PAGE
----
Social Anxiety: Causes, Symptoms, and Treatment Options
Symptoms of Social Anxiety
- Increased heart rate
- Mind “blanks out”
- Panic or panic attacks
- Anxiety or feeling anxious in front of others
- Intense fear of judgment
- Fear or dread in social situations
- Very self-conscious, embarrassed, or even awkward with others
- Difficulty communicating
- Avoidance of triggers and social interaction
- Rigid body position and soft voice in social situations
- Cannot or struggles to make eye contact
- Sensitive to criticism
- Low self-esteem
- Chronic negative self-talk
It should be noted that these vary from person to person, and they are not always going to be present in the same manner in each specific person. In addition, for kids, some of the symptoms might vary as well.
Kids might have more emotional outbursts such as tantrums, crying, or fearing the thought of leaving their caregiver in a social setting. These symptoms will present differently in specific situations. Still, if people have a few of the same symptoms with specific triggers in social settings, it might be a sign that there needs to be an assessment regarding this condition with a medical professional.
Causes and Risk Factors of Social Anxiety
The causes and the risk factors can be complex, and they are not always the same for each individual. That’s why medical professionals will have to thoroughly assess every patient to ensure that they have signs of the disorder, rather than attempting a one-size-fits-all approach.
Some of the possible causes or risk factors are rooted in genetics. For example, if someone’s father or mother has social anxiety, they will likely develop the same condition. Another causation happens to be specific life events that prove to be adverse and cause the individual significant stress and damage to their mental health. These can be troubling and cause the person undesired stress and even anxiety.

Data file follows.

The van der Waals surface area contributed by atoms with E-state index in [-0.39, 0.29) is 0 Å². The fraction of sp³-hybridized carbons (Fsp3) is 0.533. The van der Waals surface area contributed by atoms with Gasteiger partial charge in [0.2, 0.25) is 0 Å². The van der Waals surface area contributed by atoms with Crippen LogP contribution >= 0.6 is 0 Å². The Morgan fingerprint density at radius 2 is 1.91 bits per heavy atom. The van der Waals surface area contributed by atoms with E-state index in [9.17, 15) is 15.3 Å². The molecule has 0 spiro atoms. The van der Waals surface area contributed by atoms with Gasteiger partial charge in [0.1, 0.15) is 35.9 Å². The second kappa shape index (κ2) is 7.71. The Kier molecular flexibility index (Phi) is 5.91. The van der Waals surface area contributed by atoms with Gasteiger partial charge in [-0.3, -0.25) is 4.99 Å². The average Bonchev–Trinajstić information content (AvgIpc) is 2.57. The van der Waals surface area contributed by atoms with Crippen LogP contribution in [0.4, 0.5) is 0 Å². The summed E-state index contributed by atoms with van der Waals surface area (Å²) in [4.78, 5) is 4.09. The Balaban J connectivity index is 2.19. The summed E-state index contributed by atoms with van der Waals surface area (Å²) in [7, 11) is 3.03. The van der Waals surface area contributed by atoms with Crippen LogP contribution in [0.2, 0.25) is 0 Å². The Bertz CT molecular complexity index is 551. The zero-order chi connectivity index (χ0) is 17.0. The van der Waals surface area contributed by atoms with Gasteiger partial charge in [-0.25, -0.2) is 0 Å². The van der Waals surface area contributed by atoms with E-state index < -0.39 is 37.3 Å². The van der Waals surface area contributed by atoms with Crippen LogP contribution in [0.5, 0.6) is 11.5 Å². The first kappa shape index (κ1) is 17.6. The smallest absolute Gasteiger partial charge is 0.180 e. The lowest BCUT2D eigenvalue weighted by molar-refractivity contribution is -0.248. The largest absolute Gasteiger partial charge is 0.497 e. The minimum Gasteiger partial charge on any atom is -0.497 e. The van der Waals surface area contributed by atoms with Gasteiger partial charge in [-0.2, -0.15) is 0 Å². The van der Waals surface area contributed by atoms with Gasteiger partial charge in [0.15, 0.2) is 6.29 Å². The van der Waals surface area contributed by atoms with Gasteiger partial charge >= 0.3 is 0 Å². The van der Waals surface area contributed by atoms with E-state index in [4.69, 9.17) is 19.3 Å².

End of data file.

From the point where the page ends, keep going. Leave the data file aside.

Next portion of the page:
Parenting can also lead to how people develop certain disorders. For example, if parents are too protective, their kids can develop irrational fears about the world around them and prove to be unable to cope with ordinary stressors and interactions.
It is important to note that someone who has a genetic connection to a parent or relative with a social anxiety disorder does not mean that they will develop the condition. It simply means there is a higher risk associated with their potential to develop the disease. These causes and risk factors vary from person to person, but they can produce the disorder and its symptoms in individuals.
How Social Anxiety is Diagnosed
- Persistent fear of social situations or one specific situation socially
- Fear of acting in a way that is perceived negatively by others
- Avoiding social problems that might produce anxiety
- Experiencing these symptoms for six months or longer
- The patient shows signs of disruption in one’s daily life as a result of their conditio
How Social Anxiety is Treated
While some might not think of this as the first optimal option for their social anxiety disorder, this can significantly help. One of the primary methods that have been used for many years is cognitive behavior therapy, also known as CBT. CBT helps you to understand how, why, and the ways that you respond to specific situations.